Why Pediatric Patients should not obtain Routine Medical Care at Pharmacy Clinics like The Minute Clinic (CVS), Take Care Health (Walgreens), and other walk-in clinics.

December 9, 2011 in Uncategorized by support Team  |  Comments Off on Why Pediatric Patients should not obtain Routine Medical Care at Pharmacy Clinics like The Minute Clinic (CVS), Take Care Health (Walgreens), and other walk-in clinics.

There has been an evolution of the services provided in Pharmacies over the past few decades. Pharmacies started as a local pharmacist that spent time teaching their clients, families and providing extra counseling care. Pharmacies also had some over the counter (OTC) medications available for patients. The pharmacy evolved into a “mini-grocery store” driven by high volumes of Prescriptions. Counseling at the Pharmacy changed today to providing more patient handouts to a point that most patients pick up their medications without speaking to a pharmacist. No physician would ever sell or consider selling tobacco products at or close to a Medical Facility. Pharmacies sell tobacco products including cigarettes. How can a pharmacy try to be a medical facility and/or treat patients? Here are some conflicts that Walk-in clinics found in Pharmacies have with good Pediatric Care:
1. Obtaining care at a walk-in clinic disrupts the continuity of care provided in the Pediatric Medical Home. Solid Pediatric Management principles minimize the chance that Patients over use Emergency Rooms, Medications (such as anti-biotics) as well received duplicate care.
2. The Pediatrician insures that the patient is up to date on their vaccines and does not receive duplicate vaccinations. Some continuity of care issues can occur with walk-in clinics including: the clinic providing an additional vaccine that the patient received on their last visit to the Pediatrician, disruptions in flow of information – the walk in clinic forgets to identify the primary care practice or the patient does not provide this information so the information is not in the medical record.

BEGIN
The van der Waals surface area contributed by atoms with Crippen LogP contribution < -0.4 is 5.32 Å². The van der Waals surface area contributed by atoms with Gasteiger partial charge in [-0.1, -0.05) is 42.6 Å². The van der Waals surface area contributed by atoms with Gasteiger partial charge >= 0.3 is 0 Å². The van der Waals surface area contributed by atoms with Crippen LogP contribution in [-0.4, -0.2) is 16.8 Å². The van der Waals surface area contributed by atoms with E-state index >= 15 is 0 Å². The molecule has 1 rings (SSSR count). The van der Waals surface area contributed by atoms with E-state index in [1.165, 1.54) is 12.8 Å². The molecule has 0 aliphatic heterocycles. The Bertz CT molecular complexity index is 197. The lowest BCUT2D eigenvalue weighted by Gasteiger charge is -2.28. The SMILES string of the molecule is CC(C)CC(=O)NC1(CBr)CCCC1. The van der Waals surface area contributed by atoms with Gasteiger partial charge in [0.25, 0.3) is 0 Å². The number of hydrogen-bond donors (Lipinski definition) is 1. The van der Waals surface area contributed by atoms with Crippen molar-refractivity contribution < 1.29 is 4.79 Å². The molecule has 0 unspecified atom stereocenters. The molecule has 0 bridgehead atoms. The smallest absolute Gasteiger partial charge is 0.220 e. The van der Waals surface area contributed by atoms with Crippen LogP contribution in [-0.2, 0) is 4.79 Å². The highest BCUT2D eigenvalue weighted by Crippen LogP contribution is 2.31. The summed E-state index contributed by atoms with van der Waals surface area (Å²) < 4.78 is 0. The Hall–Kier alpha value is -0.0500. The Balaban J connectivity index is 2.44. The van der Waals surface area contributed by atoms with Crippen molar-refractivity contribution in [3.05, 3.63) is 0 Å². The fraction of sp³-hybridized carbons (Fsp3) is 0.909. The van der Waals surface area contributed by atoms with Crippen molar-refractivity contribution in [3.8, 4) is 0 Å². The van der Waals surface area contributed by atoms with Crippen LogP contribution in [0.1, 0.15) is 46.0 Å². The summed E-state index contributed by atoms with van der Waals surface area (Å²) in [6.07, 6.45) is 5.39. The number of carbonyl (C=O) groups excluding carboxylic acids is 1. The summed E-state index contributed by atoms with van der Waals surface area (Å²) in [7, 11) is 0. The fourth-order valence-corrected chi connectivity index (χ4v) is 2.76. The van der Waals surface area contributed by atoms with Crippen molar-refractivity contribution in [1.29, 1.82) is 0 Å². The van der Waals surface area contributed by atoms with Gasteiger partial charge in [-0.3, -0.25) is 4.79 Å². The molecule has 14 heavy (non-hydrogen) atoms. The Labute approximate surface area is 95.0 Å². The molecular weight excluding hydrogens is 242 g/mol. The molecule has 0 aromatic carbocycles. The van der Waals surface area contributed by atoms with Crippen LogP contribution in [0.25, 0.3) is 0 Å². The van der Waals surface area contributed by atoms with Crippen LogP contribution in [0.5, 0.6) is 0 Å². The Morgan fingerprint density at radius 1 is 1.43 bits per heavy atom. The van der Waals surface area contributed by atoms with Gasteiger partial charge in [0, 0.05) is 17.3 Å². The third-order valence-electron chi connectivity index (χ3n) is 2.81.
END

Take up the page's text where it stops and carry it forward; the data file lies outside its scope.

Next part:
3. The Nurse Practitioner (NP) usually has a broad knowledge but limited knowledge in Pediatrics. The NP might not have the skill to identify a significant health issue that appears during an encounter in the pharmacy. She/he does have training and oversight by a Pediatrician in a Pediatric office. They might be performing this work as weekend work.
4. The walk in clinic does not know the history of the patient to provide optimal treatments. For instance, the NP at the clinic would not be aware of the number of visits to an Allergist for a patient’s asthma and if a patient has the tendency to move from mild coughing to severe asthma. The NP might in this case only provide a beta agonist and cough syrup vs. an anti-inflammatory Medication.
5. The Walk-in clinic might over prescribe certain Medications (like antibiotics) which are not necessarily in the best interest of the patient (good for a pharmacy though).
When a patient is on vacation outside of their home town is probably an appropriate example of when a patient might need to leverage a walk-in clinic. If a walk-in clinic is a health care facility, then they should accept all insurances including Medical Assistance as well as not be located in a pharmacy that sells tobacco products. As large institutions test and try to make money with walk in clinics, it is unclear on the future these pharmacy clinics have in the health care system.

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